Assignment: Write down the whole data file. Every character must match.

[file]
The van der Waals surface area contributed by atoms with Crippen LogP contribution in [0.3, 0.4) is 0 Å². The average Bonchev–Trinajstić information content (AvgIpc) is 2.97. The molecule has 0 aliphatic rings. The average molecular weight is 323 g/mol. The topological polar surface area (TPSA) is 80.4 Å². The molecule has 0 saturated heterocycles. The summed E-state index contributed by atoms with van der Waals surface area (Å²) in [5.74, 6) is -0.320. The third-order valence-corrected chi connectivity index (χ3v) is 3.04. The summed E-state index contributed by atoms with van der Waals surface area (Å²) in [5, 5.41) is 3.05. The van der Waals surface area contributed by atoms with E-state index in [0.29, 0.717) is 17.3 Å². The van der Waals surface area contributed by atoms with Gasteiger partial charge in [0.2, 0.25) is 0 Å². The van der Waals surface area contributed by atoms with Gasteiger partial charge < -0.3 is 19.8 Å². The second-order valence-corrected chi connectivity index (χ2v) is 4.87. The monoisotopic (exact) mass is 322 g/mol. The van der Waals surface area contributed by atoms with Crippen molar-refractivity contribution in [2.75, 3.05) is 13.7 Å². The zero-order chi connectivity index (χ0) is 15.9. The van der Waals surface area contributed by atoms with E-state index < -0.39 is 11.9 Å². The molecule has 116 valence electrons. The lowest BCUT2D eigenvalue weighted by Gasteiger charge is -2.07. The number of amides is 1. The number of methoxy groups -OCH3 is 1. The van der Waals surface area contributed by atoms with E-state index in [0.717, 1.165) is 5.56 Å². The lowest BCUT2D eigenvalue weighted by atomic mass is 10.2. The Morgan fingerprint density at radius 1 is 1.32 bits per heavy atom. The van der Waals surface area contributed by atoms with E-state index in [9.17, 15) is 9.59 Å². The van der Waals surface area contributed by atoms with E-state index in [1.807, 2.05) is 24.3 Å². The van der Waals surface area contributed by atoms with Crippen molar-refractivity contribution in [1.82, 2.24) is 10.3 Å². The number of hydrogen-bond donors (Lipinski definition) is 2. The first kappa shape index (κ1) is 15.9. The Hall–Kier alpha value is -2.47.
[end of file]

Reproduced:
The van der Waals surface area contributed by atoms with Crippen LogP contribution in [0.3, 0.4) is 0 Å². The average Bonchev–Trinajstić information content (AvgIpc) is 2.97. The molecule has 0 aliphatic rings. The average molecular weight is 323 g/mol. The topological polar surface area (TPSA) is 80.4 Å². The molecule has 0 saturated heterocycles. The summed E-state index contributed by atoms with van der Waals surface area (Å²) in [5.74, 6) is -0.320. The third-order valence-corrected chi connectivity index (χ3v) is 3.04. The summed E-state index contributed by atoms with van der Waals surface area (Å²) in [5, 5.41) is 3.05. The van der Waals surface area contributed by atoms with E-state index in [0.29, 0.717) is 17.3 Å². The van der Waals surface area contributed by atoms with Gasteiger partial charge in [0.2, 0.25) is 0 Å². The van der Waals surface area contributed by atoms with Gasteiger partial charge < -0.3 is 19.8 Å². The second-order valence-corrected chi connectivity index (χ2v) is 4.87. The monoisotopic (exact) mass is 322 g/mol. The van der Waals surface area contributed by atoms with Crippen molar-refractivity contribution in [2.75, 3.05) is 13.7 Å². The zero-order chi connectivity index (χ0) is 15.9. The van der Waals surface area contributed by atoms with E-state index < -0.39 is 11.9 Å². The molecule has 116 valence electrons. The lowest BCUT2D eigenvalue weighted by Gasteiger charge is -2.07. The number of amides is 1. The number of methoxy groups -OCH3 is 1. The van der Waals surface area contributed by atoms with E-state index in [0.717, 1.165) is 5.56 Å². The lowest BCUT2D eigenvalue weighted by atomic mass is 10.2. The Morgan fingerprint density at radius 1 is 1.32 bits per heavy atom. The van der Waals surface area contributed by atoms with E-state index in [9.17, 15) is 9.59 Å². The van der Waals surface area contributed by atoms with E-state index in [1.807, 2.05) is 24.3 Å². The van der Waals surface area contributed by atoms with Crippen molar-refractivity contribution in [1.82, 2.24) is 10.3 Å². The number of hydrogen-bond donors (Lipinski definition) is 2. The first kappa shape index (κ1) is 15.9. The Hall–Kier alpha value is -2.47.